G—Eazy performs at the ‘These Things Happen Tour” at the Plaza Live Theater in Orlando, Fla. on April 2, 2014. (Ty Wright / Valencia Voice)
G—Eazy performs at the ‘These Things Happen Tour” at the Plaza Live Theater in Orlando, Fla. on April 2, 2014. (Ty Wright / Valencia Voice)

G-Eazy discuses new album, names next single, Bay Area being in national spotlight

April 24, 2014

The “James Dean of hip-hop” has reached the end of his headlining tour and the anticipation for an album release date is nearing its peak, as fans are hoping the Oakland-based rapper’s new project some how leaks early now that it has been mixed and mastered.

G-Eazy, born Gerald Gillum, 24, is prepping to release “These Things Happen.” A follow-up to his 2012 album “Must be Nice.” After spending more than a year-and-a-half working on the project, G-Eazy stated he refused to come this far with the album just to fumble the ball on the one-yard line.

“The thing is, I feel like we have a chance right now. We have a window that’s wide open,” said G-Eazy, who began to separate himself away from the pack three years ago, when he sampled Dion’s “Runaround Sue,” bringing a modern sound to the record with a track of the same name. With the album slated to be titled “These Things Happen,” he stated that the album artwork is the back end of the story. “For people who always ask me: ‘What’s the album about?’; it’s like this care free, nonchalant, fuck it reaction to a morning after some crazy shit just happened.”

“While you’re like: ‘What happened last night?” I’m over here like: ‘What can I say, these things happen,” added G-Eazy.

G-Eazy recorded more than 30 tracks for “These Things Happen.” The album will feature 16 tracks — with ASAP Ferg and London rapper Danny Seth as special guest, and Jay Ant and Christoph Andersson assisting him with production. With a new single and video on the way, ‘the next one most likely to come out is called “Let’s Get Lost,” he told the Valencia Voice.

G-Eazy is an independent artist and enjoying the freedom, however he understands that with a bigger base behind him, the opportunities are limitless now that he has this project he enjoyed making.

“My thing was the music mattered the most, and the music has to be real when I make my album how I want to make it. I have it served on a platter, now I’m like: ‘Who wants to put it on these shelves?’”

G-Eazy comes from a music family and has been around the industry since he was young, with both his parents being visual artists. He explained to me about the times he enjoyed living at his grandma’s house and going down to her basement to watch his aunt and uncle’s band rehearse. “They were playing shows and had CDs, so in my eyes they were like stars. I wanted to be just like them,” he said.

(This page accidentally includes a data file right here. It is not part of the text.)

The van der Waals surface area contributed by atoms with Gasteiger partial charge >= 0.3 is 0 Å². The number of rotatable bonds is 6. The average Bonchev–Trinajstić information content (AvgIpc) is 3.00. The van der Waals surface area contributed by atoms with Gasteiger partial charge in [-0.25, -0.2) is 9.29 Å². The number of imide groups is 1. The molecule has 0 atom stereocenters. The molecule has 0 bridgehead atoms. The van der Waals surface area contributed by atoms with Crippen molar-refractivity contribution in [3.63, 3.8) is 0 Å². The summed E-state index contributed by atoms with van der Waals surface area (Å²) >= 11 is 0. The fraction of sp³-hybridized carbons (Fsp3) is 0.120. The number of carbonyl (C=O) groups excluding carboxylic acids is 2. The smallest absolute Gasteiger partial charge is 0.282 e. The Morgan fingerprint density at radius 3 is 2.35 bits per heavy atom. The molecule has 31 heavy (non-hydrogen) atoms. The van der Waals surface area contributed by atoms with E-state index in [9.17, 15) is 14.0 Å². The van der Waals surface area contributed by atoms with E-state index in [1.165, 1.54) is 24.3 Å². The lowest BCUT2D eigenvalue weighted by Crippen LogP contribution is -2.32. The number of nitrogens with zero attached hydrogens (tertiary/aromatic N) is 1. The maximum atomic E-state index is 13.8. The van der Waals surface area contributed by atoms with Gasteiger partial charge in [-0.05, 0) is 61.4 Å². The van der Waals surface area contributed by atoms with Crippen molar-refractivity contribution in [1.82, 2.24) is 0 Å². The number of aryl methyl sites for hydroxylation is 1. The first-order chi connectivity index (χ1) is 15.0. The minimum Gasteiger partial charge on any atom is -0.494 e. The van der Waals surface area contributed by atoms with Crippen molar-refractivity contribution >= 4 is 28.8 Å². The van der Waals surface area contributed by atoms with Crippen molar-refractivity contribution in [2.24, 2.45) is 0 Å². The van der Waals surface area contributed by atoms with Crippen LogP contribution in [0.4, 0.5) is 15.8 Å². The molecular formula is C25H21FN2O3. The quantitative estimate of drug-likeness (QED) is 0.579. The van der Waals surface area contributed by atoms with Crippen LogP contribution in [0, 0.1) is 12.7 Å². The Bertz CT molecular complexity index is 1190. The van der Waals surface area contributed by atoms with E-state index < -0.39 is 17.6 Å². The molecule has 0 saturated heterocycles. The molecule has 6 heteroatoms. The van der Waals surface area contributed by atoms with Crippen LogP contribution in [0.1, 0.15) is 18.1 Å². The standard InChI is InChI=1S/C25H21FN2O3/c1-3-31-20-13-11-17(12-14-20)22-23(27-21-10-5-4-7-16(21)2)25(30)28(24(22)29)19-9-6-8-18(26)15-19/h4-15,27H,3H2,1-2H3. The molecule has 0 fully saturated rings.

Despite this upbringing and feeling as a child, G-Eazy stated that it was actually the local radio stations which got him into hip hop. “KMEL would always play the local shit. You would hear Keek [da Sneak] on the radio just as much as you would hear Jay Z, 50 Cent or whoever else was the biggest at the time,” he explained.

“You would hear E-40 and Mac Dre, and then even local acts like: The Pack, The Frontline, Nump [Trump], and The Federation. You would hear these local rappers just as much as you hear the mainstream popular acts, and it made me feel like: “Our sound, our culture, our scene was so dope to me.’”

While many of these acts would not garner much attention on the other side of the coast, their music would still go on to rule the local airwaves. Thanks to artist like E-40 and Too Short, the area’s style of music could be heard on a global spectrum, with many of its sounds and slang being picked up from artist not from the scene.

Until recently, not many Bay Area rappers have been able to appeal universally. However, with the recent success of “Gas Pedal” rapper Sage the Gemini; Iamsu!; their crew HBK and G-Eazy, the time for a new class of Bay Area artist may be approaching.

“We’re all like the same age, so it’s crazy. It’s us who grew up when the hyphy movement was crazy, so when “Tell Me When to Go” popped off, that was our moment. Now is the first time the Bay has been in the national spotlight since the hyphy movement; being real. We had a few bits and a few moments, but the hyphy movement was big and we were inspired by that,” explained G-Eazy.

“Now you have these kids who were in high school — when that was popping off — and we have come of age, so now it our turn to try and do it. So it’s dope to have that going on, especially when you got OG’s like E-40 showing love.”


Contributions by Rodrick Weaver

(Taken from April 23, 2014 issue)

(Follow Ty on Twitter)

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